#include <Stepper.h>

//Stepper pin setup
Stepper stX(200, 2,3,4,5);
Stepper stY(200, 6,7,8,9);

//input pins
int stXstppin = A0;
int stXdirpin = A1;

int stYstppin = A2;
int stYdirpin = A3;


//pin state variables
int stXstate = 0;
int stXlstate = 0;
int stXdirstate = 0;
boolean stXstp = false;

int stYstate = 0;
int stYlstate = 0;
int stYdirstate = 0;
boolean stYstp = false;

//--------------------------------------

void setup() {
  //Set up input pins.
  pinMode(stXstppin, INPUT);
  pinMode(stXdirpin, INPUT);
  pinMode(stYstppin, INPUT);
  pinMode(stYdirpin, INPUT);
  stX.setSpeed(150);
  stY.setSpeed(150);

}

//--------------------------------------

void loop() {

  //check for state of stepper 1 step pin and set wether or not to step
  //steps on rising edge
    stXstate = digitalRead(stXstppin);
    if (stXstate != stXlstate){
      if (stXstate == HIGH){
        stXdirstate = digitalRead(stXdirpin);
        if(stXdirstate == HIGH) {
          stX.step(-1);  
        }
        else{
          stX.step(1);  
        }
      }
    }
    stXlstate = stXstate;

    stYstate = digitalRead(stYstppin);
    if (stYstate != stYlstate){
      if (stYstate == HIGH){
        stYdirstate = digitalRead(stYdirpin);
        if(stYdirstate == HIGH) {
          stY.step(-1);  
        }
        else{
          stY.step(1);  
        }
      }
    }
    stYlstate = stYstate;
}

That seems to me to point to a timing problem in the way the sketch reads the parallel port. When you change the output baud rate, do you also change the pulse length or do you have the same length pulses just spaced further apart?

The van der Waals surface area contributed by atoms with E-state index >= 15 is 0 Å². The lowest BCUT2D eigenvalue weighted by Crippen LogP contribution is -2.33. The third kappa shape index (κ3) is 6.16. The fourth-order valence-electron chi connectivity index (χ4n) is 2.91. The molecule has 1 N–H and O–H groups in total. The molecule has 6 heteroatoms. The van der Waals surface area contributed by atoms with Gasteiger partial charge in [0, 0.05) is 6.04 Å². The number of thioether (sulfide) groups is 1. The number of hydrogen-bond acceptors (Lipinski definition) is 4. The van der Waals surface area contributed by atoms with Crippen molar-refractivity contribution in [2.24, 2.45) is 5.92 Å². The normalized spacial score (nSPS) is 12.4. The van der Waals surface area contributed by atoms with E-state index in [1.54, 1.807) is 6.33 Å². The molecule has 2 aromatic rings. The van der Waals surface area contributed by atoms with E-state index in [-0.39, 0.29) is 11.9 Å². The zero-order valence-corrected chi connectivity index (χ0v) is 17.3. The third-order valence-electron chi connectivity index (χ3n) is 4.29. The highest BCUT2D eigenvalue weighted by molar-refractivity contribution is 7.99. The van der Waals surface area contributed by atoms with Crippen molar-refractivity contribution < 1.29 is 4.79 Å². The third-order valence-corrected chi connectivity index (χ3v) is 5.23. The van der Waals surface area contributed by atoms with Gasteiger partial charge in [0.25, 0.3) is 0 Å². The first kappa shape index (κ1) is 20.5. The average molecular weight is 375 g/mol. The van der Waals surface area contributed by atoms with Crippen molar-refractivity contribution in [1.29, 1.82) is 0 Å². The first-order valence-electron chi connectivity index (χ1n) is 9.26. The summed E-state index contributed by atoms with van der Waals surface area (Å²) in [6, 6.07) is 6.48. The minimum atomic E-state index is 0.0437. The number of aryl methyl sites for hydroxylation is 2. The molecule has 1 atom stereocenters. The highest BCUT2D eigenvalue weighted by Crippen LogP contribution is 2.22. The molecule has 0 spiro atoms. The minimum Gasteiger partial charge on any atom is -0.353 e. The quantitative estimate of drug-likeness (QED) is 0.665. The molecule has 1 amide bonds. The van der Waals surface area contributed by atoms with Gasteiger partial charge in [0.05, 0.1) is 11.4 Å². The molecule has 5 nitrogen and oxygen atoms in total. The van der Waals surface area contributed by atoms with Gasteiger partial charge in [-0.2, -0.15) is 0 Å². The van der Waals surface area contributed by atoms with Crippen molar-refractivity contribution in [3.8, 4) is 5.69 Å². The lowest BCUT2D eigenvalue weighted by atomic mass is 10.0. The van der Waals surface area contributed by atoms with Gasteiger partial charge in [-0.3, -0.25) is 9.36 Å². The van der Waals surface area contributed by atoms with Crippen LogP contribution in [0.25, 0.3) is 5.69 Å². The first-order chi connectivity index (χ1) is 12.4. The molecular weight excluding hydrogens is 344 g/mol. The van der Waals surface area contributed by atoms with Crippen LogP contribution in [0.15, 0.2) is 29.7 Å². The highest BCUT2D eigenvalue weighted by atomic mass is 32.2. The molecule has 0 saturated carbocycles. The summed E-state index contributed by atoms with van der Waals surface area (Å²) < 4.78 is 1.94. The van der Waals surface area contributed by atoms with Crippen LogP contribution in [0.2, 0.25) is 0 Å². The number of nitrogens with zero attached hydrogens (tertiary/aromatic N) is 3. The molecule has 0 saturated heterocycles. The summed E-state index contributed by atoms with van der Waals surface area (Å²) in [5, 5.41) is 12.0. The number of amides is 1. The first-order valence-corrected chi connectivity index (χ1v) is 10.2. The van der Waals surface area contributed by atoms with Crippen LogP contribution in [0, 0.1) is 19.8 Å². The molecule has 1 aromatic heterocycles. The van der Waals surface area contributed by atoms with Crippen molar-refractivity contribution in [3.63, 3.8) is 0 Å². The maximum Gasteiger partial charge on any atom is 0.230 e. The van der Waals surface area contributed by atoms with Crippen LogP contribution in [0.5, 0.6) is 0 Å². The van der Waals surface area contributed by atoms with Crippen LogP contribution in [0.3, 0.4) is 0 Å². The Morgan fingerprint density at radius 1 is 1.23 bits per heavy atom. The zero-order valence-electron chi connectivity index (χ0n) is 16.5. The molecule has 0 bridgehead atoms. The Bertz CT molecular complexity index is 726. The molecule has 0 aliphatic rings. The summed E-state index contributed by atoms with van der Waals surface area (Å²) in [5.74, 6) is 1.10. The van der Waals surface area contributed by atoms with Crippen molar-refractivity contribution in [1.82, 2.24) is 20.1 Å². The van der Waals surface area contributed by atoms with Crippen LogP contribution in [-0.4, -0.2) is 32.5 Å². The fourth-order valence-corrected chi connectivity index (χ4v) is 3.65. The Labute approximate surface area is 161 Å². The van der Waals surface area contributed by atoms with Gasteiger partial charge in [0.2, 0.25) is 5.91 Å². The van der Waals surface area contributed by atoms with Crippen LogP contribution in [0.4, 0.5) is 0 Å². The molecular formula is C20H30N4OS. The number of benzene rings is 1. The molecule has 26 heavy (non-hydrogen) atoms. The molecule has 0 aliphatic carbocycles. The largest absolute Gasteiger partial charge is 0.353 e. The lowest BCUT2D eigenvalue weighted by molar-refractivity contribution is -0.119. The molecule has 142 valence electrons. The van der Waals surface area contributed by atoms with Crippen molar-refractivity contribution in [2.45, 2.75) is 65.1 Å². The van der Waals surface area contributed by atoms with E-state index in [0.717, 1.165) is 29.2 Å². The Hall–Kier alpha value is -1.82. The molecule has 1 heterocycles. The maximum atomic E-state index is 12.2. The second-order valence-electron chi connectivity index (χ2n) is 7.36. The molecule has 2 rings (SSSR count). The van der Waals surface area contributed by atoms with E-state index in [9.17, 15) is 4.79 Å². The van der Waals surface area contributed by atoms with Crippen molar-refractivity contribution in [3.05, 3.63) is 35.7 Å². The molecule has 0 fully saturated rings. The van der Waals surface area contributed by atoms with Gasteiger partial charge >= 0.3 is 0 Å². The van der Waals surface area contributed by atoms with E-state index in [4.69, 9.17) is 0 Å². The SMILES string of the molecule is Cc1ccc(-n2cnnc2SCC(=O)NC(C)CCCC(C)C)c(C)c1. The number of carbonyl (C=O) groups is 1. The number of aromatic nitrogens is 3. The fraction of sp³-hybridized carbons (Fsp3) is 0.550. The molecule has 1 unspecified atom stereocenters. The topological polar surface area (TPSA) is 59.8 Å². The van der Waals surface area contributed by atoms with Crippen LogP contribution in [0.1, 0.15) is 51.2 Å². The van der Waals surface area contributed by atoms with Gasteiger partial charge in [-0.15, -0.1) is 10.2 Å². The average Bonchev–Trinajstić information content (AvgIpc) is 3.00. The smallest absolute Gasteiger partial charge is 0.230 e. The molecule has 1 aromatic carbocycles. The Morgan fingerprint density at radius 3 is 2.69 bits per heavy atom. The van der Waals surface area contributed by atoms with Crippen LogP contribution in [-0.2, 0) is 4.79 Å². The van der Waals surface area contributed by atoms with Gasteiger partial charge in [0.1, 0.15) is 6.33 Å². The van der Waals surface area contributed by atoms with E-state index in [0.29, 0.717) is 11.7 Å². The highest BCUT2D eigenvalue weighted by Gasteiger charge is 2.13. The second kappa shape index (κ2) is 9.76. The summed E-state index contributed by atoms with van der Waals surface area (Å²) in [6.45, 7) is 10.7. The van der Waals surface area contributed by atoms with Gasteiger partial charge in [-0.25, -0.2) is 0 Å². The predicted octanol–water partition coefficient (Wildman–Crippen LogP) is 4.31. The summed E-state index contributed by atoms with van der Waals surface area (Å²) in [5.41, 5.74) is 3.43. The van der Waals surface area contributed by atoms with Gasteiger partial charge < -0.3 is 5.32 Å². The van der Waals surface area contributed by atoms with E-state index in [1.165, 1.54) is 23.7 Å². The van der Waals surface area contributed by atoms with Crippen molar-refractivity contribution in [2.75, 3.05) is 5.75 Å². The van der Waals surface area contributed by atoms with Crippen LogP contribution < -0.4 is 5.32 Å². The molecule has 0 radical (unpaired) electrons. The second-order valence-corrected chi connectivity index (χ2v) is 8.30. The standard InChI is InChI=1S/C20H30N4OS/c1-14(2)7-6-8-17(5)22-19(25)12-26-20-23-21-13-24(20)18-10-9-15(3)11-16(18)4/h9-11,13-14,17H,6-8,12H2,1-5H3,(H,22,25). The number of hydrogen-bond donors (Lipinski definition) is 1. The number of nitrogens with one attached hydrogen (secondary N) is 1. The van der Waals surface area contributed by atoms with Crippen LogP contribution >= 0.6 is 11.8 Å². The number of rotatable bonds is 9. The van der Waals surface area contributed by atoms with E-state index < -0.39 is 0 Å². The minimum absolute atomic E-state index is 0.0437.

0.5ms on, 0.5ms off. I can set either any where from 1-500000 nano seconds. The default is 5000ns. I’m running LinuxCNC if that helps. Are you thinking maybe a shorter pulse width? Using setSpeed does effect the delay inside of the library… So I’m going to play with that as well today.

I changed up the code a bit last night, trying to simplify it with arithmetic instead of conditional statements. Buut still no dice. I still get the same exact results. Is this easier on the controller than the nested conditions?

//Make sure this is in your library
//It probably is, but this program won't run without it.
#include <Stepper.h>

//Stepper pin setup
Stepper stX(200, 2,3,4,5);
Stepper stY(200, 6,7,8,9);

//input pins
const int stXstppin = A0;
const int stXdirpin = A1;

const int stYstppin = A2;
const int stYdirpin = A3;


//pin state variables
int stXstate = 0;
int stXLstate = 0;
int stXdirstate = 0;
int stXstep = 0;

int stYstate = 0;
int stYLstate = 0;
int stYdirstate = 0;
int stYstep = 0;


//--------------------------------------

void setup() {
  //Set up input pins.
  pinMode(stXstppin, INPUT);
  pinMode(stXdirpin, INPUT);
  pinMode(stYstppin, INPUT);
  pinMode(stYdirpin, INPUT);
  stX.setSpeed (200);
  stY.setSpeed (200);
}

//--------------------------------------

void loop() {

  stXstate = digitalRead(stXstppin);
  stXdirstate = digitalRead(stXdirpin);
  stYstate = digitalRead(stYstppin);
  stYdirstate = digitalRead(stYdirpin);

//      0(0-(0*2)) = 0
//      0(0-(1*2)) = 0
//      1(1-(0*2)) = 1 
//      1(1-(1*2)) = -1 

  if (stXstate > stXLstate){
      stXstep = stXstate * (stXstate - (stXdirstate * 2)); 
  }
  stX.step(stXstep);
  stXstep = 0;
  
  if (stYstate > stYLstate){
      stYstep = stYstate * (stYstate - (stYdirstate * 2));
  }
  stY.step(stYstep);
  stYstep = 0;

  stXLstate = stXstate;
  stYLstate = stYstate;

}

Well, I'm just going to use three different microcontrollers for now. I messed with the sestSpeed and was able to keep the loop between 28 and 124 microseconds. They were however still glitchy. I'm not sure why the code can only run one motor, but for now I have come up with several different ways to run one motor on one controller very well ha ha. I'm off to buy another bread board, Thanks for the help. If you think of anything, let me know.